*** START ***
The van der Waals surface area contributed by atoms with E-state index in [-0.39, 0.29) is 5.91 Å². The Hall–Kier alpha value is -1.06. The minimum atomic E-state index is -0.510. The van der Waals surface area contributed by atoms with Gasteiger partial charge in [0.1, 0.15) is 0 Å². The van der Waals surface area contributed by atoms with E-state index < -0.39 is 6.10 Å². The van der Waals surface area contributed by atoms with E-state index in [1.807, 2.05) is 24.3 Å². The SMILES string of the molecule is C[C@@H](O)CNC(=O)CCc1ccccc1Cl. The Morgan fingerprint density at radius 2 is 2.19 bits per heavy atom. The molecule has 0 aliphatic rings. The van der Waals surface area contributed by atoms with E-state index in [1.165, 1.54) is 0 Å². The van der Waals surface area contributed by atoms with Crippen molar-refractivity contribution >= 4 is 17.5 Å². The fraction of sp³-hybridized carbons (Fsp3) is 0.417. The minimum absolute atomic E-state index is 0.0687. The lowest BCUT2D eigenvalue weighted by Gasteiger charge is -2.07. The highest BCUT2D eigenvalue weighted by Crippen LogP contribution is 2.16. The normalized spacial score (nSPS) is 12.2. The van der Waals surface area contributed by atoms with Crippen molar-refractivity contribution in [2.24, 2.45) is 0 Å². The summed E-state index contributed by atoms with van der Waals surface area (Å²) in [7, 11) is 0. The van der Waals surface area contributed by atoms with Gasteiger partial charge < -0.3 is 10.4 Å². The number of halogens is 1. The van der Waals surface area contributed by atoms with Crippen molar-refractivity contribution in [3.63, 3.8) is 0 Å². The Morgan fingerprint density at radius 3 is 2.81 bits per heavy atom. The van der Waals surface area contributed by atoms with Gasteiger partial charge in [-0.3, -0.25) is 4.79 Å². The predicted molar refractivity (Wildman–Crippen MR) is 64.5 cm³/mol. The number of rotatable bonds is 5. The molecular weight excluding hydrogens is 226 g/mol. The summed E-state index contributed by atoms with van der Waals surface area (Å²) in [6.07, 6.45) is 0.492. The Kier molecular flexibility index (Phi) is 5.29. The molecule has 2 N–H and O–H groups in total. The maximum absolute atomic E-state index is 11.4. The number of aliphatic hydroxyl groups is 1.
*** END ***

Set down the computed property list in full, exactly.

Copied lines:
The van der Waals surface area contributed by atoms with E-state index in [-0.39, 0.29) is 5.91 Å². The Hall–Kier alpha value is -1.06. The minimum atomic E-state index is -0.510. The van der Waals surface area contributed by atoms with Gasteiger partial charge in [0.1, 0.15) is 0 Å². The van der Waals surface area contributed by atoms with E-state index < -0.39 is 6.10 Å². The van der Waals surface area contributed by atoms with E-state index in [1.807, 2.05) is 24.3 Å². The SMILES string of the molecule is C[C@@H](O)CNC(=O)CCc1ccccc1Cl. The Morgan fingerprint density at radius 2 is 2.19 bits per heavy atom. The molecule has 0 aliphatic rings. The van der Waals surface area contributed by atoms with E-state index in [1.165, 1.54) is 0 Å². The van der Waals surface area contributed by atoms with Crippen molar-refractivity contribution >= 4 is 17.5 Å². The fraction of sp³-hybridized carbons (Fsp3) is 0.417. The minimum absolute atomic E-state index is 0.0687. The lowest BCUT2D eigenvalue weighted by Gasteiger charge is -2.07. The highest BCUT2D eigenvalue weighted by Crippen LogP contribution is 2.16. The normalized spacial score (nSPS) is 12.2. The van der Waals surface area contributed by atoms with Crippen molar-refractivity contribution in [2.24, 2.45) is 0 Å². The summed E-state index contributed by atoms with van der Waals surface area (Å²) in [7, 11) is 0. The van der Waals surface area contributed by atoms with Gasteiger partial charge < -0.3 is 10.4 Å². The number of halogens is 1. The van der Waals surface area contributed by atoms with Crippen molar-refractivity contribution in [3.63, 3.8) is 0 Å². The Morgan fingerprint density at radius 3 is 2.81 bits per heavy atom. The van der Waals surface area contributed by atoms with Gasteiger partial charge in [-0.3, -0.25) is 4.79 Å². The predicted molar refractivity (Wildman–Crippen MR) is 64.5 cm³/mol. The number of rotatable bonds is 5. The molecular weight excluding hydrogens is 226 g/mol. The summed E-state index contributed by atoms with van der Waals surface area (Å²) in [6.07, 6.45) is 0.492. The Kier molecular flexibility index (Phi) is 5.29. The molecule has 2 N–H and O–H groups in total. The maximum absolute atomic E-state index is 11.4. The number of aliphatic hydroxyl groups is 1.